Longtime Cardiologist Dr. Frank I. Marcus to Present ‘Quit Digging Your Grave with a Knife and Fork,’ March 3 in Tucson, March 4 in Phoenix


Dr. Frank MarcusSticking to a diet and exercise program is easier said than done! With that in mind, cardiologist Frank I. Marcus, MD, of the University of Arizona Sarver Heart Center in Tucson, will discuss the consequences of the obesity epidemic during “Quit Digging Your Grave with a Knife and Fork,” in Tucson on Tuesday, March 3, at the UA College of Medicine – Tucson and in Phoenix on Wednesday, March 4, at the UA College of Medicine – Phoenix. The presentation is part of the bi-annual Donald K. Buffmire Visiting Lectureship in Medicine series sponsored by the Flinn Foundation.

Studies show that obesity is a worldwide epidemic that leads to several life-threatening conditions, including heart disease, diabetes and cancer. People are bombarded with messaging about high-calorie, less-expensive processed foods; couple that with increased time at the computer, including sedentary games, and the problem increases.

A professor of medicine and cardiology at the UA College of Medicine – Tucson, Dr. Marcus will discuss the challenges associated with the prevention of obesity by addressing the need for exercise and avoiding sedentary routines and large portions of food. He will include strategies for physicians to communicate to their patients the importance of avoiding obesity and will present a systematic and comprehensive approach for decreasing its prevalence.

This approach, which includes collaboration by physicians, schools and the entire community, will require a full-time leader and coordinator supported by an endowed chair at the UA Sarver Heart Center. For information about the Marcus family’s plans to build an endowment, please contact the UA Sarver Heart Center Development Office at 520-626-4146 or email tmelendez@shc.arizona.edu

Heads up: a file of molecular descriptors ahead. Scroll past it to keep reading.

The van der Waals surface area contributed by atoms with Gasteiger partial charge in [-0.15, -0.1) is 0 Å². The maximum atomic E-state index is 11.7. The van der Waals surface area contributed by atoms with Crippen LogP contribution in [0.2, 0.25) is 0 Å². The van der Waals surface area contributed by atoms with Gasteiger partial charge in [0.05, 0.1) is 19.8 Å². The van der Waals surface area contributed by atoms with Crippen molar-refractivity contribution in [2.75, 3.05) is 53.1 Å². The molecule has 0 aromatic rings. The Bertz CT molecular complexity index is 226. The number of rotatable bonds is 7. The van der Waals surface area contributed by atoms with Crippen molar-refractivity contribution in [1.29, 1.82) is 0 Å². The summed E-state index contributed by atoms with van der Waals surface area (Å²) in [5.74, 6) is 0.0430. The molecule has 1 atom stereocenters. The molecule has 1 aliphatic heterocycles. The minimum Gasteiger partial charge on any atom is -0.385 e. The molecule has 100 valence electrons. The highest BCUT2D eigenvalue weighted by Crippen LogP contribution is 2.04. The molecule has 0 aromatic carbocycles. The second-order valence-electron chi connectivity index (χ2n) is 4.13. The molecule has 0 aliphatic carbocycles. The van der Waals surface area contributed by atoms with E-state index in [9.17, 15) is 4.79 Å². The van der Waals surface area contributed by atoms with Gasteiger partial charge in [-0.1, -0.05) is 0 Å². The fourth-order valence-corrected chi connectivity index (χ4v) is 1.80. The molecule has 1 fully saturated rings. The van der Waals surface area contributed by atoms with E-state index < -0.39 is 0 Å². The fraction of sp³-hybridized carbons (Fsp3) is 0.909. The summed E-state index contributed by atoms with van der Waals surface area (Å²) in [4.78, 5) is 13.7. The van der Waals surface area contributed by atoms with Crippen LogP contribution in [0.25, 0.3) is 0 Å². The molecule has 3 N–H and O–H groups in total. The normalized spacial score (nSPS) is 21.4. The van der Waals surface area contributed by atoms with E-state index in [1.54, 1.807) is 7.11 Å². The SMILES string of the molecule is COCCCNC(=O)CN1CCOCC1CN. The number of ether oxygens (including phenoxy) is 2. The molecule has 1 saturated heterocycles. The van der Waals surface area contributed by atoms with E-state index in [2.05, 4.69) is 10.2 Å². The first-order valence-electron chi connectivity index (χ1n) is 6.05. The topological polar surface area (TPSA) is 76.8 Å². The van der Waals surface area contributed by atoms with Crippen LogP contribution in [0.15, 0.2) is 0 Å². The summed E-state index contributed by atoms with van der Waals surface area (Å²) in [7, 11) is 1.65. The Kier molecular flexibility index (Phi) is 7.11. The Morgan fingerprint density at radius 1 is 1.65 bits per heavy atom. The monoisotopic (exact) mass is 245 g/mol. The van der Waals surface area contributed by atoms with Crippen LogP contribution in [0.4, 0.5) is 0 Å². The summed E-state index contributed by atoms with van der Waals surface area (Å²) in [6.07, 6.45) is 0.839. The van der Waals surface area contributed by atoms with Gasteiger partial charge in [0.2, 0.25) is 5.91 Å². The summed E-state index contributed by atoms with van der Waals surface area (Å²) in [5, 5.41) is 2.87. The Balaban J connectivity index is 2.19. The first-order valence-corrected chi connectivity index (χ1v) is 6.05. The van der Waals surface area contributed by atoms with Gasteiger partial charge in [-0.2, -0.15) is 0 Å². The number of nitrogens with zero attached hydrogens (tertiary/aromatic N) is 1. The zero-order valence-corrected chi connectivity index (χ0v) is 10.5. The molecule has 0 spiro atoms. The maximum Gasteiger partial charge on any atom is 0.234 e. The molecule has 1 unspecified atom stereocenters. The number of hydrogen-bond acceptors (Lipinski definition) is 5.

The Tucson presentation on Tuesday, March 3, will include the lecture from noon to 1 p.m., followed by a meet-and-greet reception from 1 to 1:30 p.m. (light lunch available at 11:45 a.m.), in Kiewit Auditorium, University of Arizona Cancer Center, 1515 N. Campbell Ave. Please RSVP by Wednesday, Feb. 25, to specialevents@medicine.arizona.edu; for more information, please contact the UA College of Medicine – Tucson Office of Special Events, email specialevents@medicine.arizona.edu or call 520-626-6177. The lecture also will be broadcast live and archived on the Internet at http://streaming.biocom.arizona.edu (please visit “site requirements” on webpage prior to the lecture to ensure that you have the proper components installed). Please note: There is a parking fee of $1.50 per hour, cash only, in the Banner – University Medical Center Tucson Visitor/Patient Parking Garage, 1501 N. Campbell Ave., just south of the UA Cancer Center; metered parking spaces also are available in UA Zone 1 parking lot 2030, at East Mabel Street and North Martin Avenue, south of the parking garage.

The Phoenix presentation on Wednesday, March 4, will begin with a reception at 5 p.m., followed by the lecture at 6 p.m., in Lecture Hall B102 in the Health Sciences Education Building, 435 N. Fifth St. (Please note: For campus maps and detailed parking information, click here.) Guests are asked to register by Wednesday, Feb. 25, online at eventbrite.com (Questions may be directed to Sheila Maddox, smaddox@email.arizona.edu, 602-827-2007.)

About Dr. Marcus

Dr. Marcus earned his medical degree from Boston University followed by an internship, residency and fellowship at the Peter Bent Brigham Hospital in Boston. He completed his cardiology training in 1959 at Georgetown University Hospital, where he spent most of the next decade as chief of cardiology.